Only pay your family what they’re worth

Tax Alert - December 2018

By Robyn Walker and James Rigter

As we approach Christmas you’re probably thinking about family; well if you’re thinking of paying a Christmas bonus to your spouse or hiring your children to work as “interns” over the Christmas holidays, you should be aware that Inland Revenue (“IR”) have recently released a draft Question We’ve Been Asked (“draft QWBA”) entitled “What are the requirements for claiming tax deductions for payments to family members for services?

We’ve given the answer away with the title of this article, as any excessive remuneration will be treated as non-deductible. The IR also have strict documentation requirements, and depending on whether your business is run through a company it is necessary to seek explicit IR approval in order to claim any deductions.

The draft QWBA states that a family member is your spouse or partner, parent, sibling, child or other relative such as a sister-in-law or father-in-law.

The draft QWBA highlights three requirements that must be met before a business can claim a deduction for payments to family members for services:

• the family member must provide services to the business;
• the amount paid must not be excessive; and
• if the family member is the spouse or partner of the business owner, the prior approval of the Commissioner of Inland Revenue must have been received before claiming the deduction; unless the business is run through a company.

The consequence of not meeting the above requirements is that a deduction is denied for the amounts paid to the family member. While not explicitly stated by the draft QWBA, the family member will still be expected to return all amounts received as taxable income. When the payer of the remuneration is a company, any excessive amounts paid to a spouse or partner are treated as a dividend.

The draft QWBA makes reference to specific legislation that applies to these scenarios. If you’re not aware of the rules, sections DC 5, GB 23 and GB 25 of the Income Tax Act 2007 are the relevant rules.

Section DC 5 states that a person is denied a deduction for a payment to their spouse, civil union partner, or de facto partner for services if the Commissioner has not given approval. The Commissioner may approve deductions only if:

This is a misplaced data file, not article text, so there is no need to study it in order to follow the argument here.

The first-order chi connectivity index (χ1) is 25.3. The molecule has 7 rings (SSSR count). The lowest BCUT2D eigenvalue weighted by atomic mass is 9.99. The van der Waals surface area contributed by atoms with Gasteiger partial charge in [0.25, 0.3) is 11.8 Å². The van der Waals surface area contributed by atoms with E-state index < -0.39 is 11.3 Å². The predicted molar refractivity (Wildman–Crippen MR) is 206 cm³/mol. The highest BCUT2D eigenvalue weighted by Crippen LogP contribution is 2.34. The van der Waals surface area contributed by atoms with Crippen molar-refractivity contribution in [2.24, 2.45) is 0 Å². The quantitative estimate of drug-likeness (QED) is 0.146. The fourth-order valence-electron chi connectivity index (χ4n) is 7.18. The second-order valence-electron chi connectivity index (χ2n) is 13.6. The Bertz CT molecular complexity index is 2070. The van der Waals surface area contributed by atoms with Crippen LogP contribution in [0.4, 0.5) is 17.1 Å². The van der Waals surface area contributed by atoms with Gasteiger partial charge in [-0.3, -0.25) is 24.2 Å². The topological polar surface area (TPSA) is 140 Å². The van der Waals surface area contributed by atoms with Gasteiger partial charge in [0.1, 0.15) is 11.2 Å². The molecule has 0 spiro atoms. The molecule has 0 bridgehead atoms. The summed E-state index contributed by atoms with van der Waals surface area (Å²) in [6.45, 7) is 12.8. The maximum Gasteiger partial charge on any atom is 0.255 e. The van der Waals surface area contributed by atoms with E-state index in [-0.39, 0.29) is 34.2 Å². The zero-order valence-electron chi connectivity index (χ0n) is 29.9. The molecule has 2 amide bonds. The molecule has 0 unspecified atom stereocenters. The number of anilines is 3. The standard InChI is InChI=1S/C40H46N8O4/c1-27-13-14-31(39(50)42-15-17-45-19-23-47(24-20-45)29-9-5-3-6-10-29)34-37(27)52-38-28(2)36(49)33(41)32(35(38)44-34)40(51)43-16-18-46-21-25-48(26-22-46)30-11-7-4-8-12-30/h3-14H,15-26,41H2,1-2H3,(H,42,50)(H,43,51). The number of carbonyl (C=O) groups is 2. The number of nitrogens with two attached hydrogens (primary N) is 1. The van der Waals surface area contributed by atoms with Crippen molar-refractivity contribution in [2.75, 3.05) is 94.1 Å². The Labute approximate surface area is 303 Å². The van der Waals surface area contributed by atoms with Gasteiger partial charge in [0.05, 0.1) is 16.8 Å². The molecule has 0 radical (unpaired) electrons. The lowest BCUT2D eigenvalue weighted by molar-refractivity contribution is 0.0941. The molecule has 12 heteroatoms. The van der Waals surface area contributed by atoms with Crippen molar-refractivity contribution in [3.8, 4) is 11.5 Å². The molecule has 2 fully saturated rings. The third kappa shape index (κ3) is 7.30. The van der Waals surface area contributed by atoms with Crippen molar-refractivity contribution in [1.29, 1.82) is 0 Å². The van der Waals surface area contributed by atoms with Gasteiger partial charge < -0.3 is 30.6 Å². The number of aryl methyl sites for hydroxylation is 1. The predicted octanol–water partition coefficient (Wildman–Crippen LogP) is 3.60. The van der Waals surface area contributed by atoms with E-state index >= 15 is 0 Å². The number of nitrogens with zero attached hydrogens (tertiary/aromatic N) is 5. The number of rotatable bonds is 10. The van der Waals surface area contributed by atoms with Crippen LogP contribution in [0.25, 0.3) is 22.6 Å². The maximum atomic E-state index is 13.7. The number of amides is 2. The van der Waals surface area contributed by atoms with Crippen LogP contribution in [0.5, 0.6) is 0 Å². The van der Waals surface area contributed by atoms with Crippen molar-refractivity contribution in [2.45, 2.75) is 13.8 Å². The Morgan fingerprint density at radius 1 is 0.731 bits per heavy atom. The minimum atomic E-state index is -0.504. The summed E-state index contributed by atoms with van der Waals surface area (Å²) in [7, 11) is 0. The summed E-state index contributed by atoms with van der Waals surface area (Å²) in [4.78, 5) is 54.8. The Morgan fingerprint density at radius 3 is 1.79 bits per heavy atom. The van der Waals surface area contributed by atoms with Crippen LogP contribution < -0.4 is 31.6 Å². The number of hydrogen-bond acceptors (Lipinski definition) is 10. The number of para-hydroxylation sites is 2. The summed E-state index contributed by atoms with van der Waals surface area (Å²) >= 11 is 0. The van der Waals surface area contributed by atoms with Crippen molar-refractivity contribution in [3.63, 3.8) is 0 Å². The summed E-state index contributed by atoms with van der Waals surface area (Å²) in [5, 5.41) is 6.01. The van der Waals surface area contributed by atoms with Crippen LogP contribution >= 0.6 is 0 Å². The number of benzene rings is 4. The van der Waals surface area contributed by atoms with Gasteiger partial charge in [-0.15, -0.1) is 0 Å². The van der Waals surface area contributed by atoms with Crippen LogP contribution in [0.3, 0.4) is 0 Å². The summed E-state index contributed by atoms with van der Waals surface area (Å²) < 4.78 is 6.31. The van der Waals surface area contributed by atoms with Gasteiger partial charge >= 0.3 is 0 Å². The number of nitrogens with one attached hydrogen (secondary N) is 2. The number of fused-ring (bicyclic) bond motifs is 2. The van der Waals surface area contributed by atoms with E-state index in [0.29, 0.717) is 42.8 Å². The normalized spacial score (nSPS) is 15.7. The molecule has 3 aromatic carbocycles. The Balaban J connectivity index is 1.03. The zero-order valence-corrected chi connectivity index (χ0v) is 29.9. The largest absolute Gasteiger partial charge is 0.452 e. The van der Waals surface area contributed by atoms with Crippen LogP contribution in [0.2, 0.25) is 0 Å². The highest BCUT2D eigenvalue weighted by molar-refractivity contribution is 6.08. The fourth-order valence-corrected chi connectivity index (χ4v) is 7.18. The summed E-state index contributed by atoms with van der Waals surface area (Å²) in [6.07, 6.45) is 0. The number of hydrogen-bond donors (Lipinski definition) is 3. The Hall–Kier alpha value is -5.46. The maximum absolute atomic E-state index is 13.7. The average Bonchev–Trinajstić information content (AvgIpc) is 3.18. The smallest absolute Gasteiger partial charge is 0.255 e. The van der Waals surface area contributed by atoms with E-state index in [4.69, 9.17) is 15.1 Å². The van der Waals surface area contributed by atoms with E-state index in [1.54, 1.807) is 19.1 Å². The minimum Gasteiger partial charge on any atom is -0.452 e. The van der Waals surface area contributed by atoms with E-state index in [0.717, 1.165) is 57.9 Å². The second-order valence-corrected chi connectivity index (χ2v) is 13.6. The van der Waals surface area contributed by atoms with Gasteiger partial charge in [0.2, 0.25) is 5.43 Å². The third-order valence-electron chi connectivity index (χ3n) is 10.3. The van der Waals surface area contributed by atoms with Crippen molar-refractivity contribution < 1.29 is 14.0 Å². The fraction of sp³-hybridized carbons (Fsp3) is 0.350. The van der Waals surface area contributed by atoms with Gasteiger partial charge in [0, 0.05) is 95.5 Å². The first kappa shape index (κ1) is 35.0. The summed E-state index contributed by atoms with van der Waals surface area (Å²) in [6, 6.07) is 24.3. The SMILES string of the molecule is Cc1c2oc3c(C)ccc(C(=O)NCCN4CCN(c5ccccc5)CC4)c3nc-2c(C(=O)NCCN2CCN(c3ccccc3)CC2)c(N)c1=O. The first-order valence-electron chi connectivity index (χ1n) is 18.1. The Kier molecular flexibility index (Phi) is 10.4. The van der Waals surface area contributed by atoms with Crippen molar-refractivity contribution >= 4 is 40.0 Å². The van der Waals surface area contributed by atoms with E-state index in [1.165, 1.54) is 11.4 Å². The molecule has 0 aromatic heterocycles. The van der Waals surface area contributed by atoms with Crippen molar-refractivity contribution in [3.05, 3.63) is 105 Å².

• the Commissioner considers that the payment is for services rendered; and
• the services are not domestic services or otherwise services connected with the home; and
• the payment is incurred by the person exclusively in deriving their assessable income; and
• the approval is granted before the deduction is claimed.

This last limb is important, as the Commissioner will not retrospectively grant approval, so application must be made and approval received before filing a tax return.

In addition to requiring prior approval, the Commissioner also requires detailed record keeping to provide evidence of the services provided by the family members. The draft QWBA recommends wage books, diaries recording the dates, hours worked, and nature of the services provided, along with other evidence. However, even if approval is received and detailed records are kept, if the Commissioner considers the rate of pay is excessive, deductions will be denied (QWBA 14/09 “Income tax – meaning of ‘excessive remunerations’ and ‘excessive profits or losses’ paid or allocated to relatives, partners, shareholders or directors” is a useful reference point for determining whether an amount paid is excessive).

A good idea, to prevent the Commissioner turning up as the Christmas Grinch, is to ensure payments to any family members are made at a similar rate to what you would pay a third party to carry out the same service.
For more information, contact your usual Deloitte advisor.  

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